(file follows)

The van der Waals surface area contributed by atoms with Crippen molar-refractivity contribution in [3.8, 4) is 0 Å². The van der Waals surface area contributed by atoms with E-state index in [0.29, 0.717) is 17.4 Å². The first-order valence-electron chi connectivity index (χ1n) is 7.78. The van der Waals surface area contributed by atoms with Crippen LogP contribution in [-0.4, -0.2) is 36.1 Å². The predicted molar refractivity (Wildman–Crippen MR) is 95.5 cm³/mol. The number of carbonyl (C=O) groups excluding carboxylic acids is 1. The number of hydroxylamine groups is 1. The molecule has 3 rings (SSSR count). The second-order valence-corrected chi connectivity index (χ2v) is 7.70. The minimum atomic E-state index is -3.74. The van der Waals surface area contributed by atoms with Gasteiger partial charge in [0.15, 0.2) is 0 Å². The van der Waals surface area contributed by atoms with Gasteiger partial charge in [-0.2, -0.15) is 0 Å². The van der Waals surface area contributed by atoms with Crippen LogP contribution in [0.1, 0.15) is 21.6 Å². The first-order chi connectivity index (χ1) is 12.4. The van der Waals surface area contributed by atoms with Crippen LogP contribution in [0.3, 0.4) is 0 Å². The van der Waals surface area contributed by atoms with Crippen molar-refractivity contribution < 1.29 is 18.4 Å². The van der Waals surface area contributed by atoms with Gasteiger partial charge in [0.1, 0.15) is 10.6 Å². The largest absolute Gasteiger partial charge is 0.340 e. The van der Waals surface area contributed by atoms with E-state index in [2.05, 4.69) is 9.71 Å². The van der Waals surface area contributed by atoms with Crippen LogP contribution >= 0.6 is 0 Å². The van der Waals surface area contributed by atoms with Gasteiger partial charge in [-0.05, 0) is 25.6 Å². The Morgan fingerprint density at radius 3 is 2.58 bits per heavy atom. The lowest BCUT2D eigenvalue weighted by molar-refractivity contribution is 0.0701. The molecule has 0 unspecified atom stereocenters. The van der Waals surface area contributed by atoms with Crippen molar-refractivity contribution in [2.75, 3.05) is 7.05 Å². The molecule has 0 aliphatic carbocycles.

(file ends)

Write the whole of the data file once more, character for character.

The van der Waals surface area contributed by atoms with Crippen molar-refractivity contribution in [3.8, 4) is 0 Å². The van der Waals surface area contributed by atoms with E-state index in [0.29, 0.717) is 17.4 Å². The first-order valence-electron chi connectivity index (χ1n) is 7.78. The van der Waals surface area contributed by atoms with Crippen LogP contribution in [-0.4, -0.2) is 36.1 Å². The predicted molar refractivity (Wildman–Crippen MR) is 95.5 cm³/mol. The number of carbonyl (C=O) groups excluding carboxylic acids is 1. The number of hydroxylamine groups is 1. The molecule has 3 rings (SSSR count). The second-order valence-corrected chi connectivity index (χ2v) is 7.70. The minimum atomic E-state index is -3.74. The van der Waals surface area contributed by atoms with Gasteiger partial charge in [0.15, 0.2) is 0 Å². The van der Waals surface area contributed by atoms with Gasteiger partial charge in [-0.2, -0.15) is 0 Å². The van der Waals surface area contributed by atoms with Crippen LogP contribution in [0.1, 0.15) is 21.6 Å². The first-order chi connectivity index (χ1) is 12.4. The van der Waals surface area contributed by atoms with Crippen LogP contribution in [0.3, 0.4) is 0 Å². The van der Waals surface area contributed by atoms with Crippen molar-refractivity contribution < 1.29 is 18.4 Å². The van der Waals surface area contributed by atoms with Gasteiger partial charge in [0.1, 0.15) is 10.6 Å². The largest absolute Gasteiger partial charge is 0.340 e. The van der Waals surface area contributed by atoms with E-state index in [2.05, 4.69) is 9.71 Å². The van der Waals surface area contributed by atoms with Crippen LogP contribution >= 0.6 is 0 Å². The van der Waals surface area contributed by atoms with Gasteiger partial charge in [-0.05, 0) is 25.6 Å². The Morgan fingerprint density at radius 3 is 2.58 bits per heavy atom. The lowest BCUT2D eigenvalue weighted by molar-refractivity contribution is 0.0701. The molecule has 0 unspecified atom stereocenters. The van der Waals surface area contributed by atoms with Crippen molar-refractivity contribution in [2.75, 3.05) is 7.05 Å². The molecule has 0 aliphatic carbocycles.